Montreal was post-Munich, but to a kid it might as well have been post-apocalyptic. We slowly made it to our seats, passing some very serious machine gun-wielding security personnel. We were here to see this kid from California, Bruce Jenner.
The pre-Kardashian Bruce Jenner was something to behold. Having finished 10th in the Munich Decathlon four years earlier, he set his mind and spirit on not only winning an Olympic gold medal, but setting the world record in his event. For three years leading up to the track at Olympic Stadium in Montreal he worked selling insurance on top of training up to 10 hours per day for the 10 decathlon events and studying the psychology of sport. Jenner understood that while perspiration was preparation, a world record would involve a commitment of the spirit, soul and mind, as well as of the body.
I watched him win gold. I watched him on the track and it felt as if the entire world were stakeholders in his triumph. This wasn’t about the victory of a man called Jenner or of a nation called America; it was about what a person could achieve in what is almost universally regarded as the most challenging of all Olympic events.
Given that I’m writing this not for Sports Illustrated, but for the blog of one of the world’s leading centres of innovation, I hope you sense that we’re about to shift gears here.
All of us who have been competitive athletes can speak to what it takes to start from nothing and build your skills and strength to compete at a high level in sport. And any entrepreneur can speak to what it takes to build something important and useful from nothing. Olympians and entrepreneurs are cut from the same cloth. They are one in every possible way.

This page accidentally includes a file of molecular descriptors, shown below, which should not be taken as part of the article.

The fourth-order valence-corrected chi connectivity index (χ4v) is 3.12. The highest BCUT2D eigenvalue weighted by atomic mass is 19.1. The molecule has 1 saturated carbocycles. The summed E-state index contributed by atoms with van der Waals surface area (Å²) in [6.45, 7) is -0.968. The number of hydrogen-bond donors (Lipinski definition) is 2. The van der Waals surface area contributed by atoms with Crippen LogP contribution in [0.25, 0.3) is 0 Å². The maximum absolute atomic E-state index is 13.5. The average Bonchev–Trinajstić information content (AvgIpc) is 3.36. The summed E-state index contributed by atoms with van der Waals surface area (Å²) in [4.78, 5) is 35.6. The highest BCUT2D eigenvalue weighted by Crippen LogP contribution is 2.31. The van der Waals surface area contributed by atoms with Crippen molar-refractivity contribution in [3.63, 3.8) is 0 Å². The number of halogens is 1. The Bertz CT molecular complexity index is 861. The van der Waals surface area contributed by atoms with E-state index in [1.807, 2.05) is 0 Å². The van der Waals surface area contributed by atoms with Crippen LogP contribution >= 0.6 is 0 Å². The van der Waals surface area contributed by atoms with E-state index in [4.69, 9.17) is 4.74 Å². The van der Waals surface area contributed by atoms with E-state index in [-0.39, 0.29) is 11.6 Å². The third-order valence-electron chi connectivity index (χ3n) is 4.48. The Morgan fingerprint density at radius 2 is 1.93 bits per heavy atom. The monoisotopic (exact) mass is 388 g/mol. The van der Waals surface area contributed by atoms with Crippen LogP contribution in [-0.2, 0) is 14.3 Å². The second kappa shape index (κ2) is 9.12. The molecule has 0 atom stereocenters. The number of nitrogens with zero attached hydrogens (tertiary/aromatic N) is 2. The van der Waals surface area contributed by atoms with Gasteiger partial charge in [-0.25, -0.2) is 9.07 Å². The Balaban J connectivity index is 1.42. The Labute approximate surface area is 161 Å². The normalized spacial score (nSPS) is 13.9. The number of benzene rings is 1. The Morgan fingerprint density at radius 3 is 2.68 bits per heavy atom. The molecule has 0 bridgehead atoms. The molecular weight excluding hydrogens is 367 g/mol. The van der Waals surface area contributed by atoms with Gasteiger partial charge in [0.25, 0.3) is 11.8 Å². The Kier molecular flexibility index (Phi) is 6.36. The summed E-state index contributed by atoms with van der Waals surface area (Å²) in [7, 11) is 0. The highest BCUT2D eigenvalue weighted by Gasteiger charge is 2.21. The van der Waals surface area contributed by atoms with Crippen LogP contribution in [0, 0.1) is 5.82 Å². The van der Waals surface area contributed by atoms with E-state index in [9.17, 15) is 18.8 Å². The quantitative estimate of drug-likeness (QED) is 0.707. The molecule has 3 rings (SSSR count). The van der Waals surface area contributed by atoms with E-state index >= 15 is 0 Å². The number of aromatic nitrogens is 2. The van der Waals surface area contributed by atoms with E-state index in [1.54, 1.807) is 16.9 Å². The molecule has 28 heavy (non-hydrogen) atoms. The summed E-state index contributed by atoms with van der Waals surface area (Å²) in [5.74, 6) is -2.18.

“You create your own luck” is advice that many of us have given to both entrepreneurs and athletes. Think about what it takes to win a gold medal. Yes, talent is fundamental, but it’s what you do to improve day in and day out—it’s how you push the limits of your gifts—that will define your path. There are no excuses in the Olympics, just as there are no excuses in entrepreneurship.
The reality is simple: Someone will win a gold medal in each of the events in the upcoming London Olympics. And, as you read this today, there are entrepreneurs who will experience similar victories in their life’s work, whether that’s in the form of receiving funding, a breakthrough in iteration, media coverage that brings more eyes to their product or a golden exit.
As we cheer on our athletes in London, let’s do the same here at home with our entrepreneurs. Let’s reward them not only for the end result, but for the beautiful struggle that is achievement.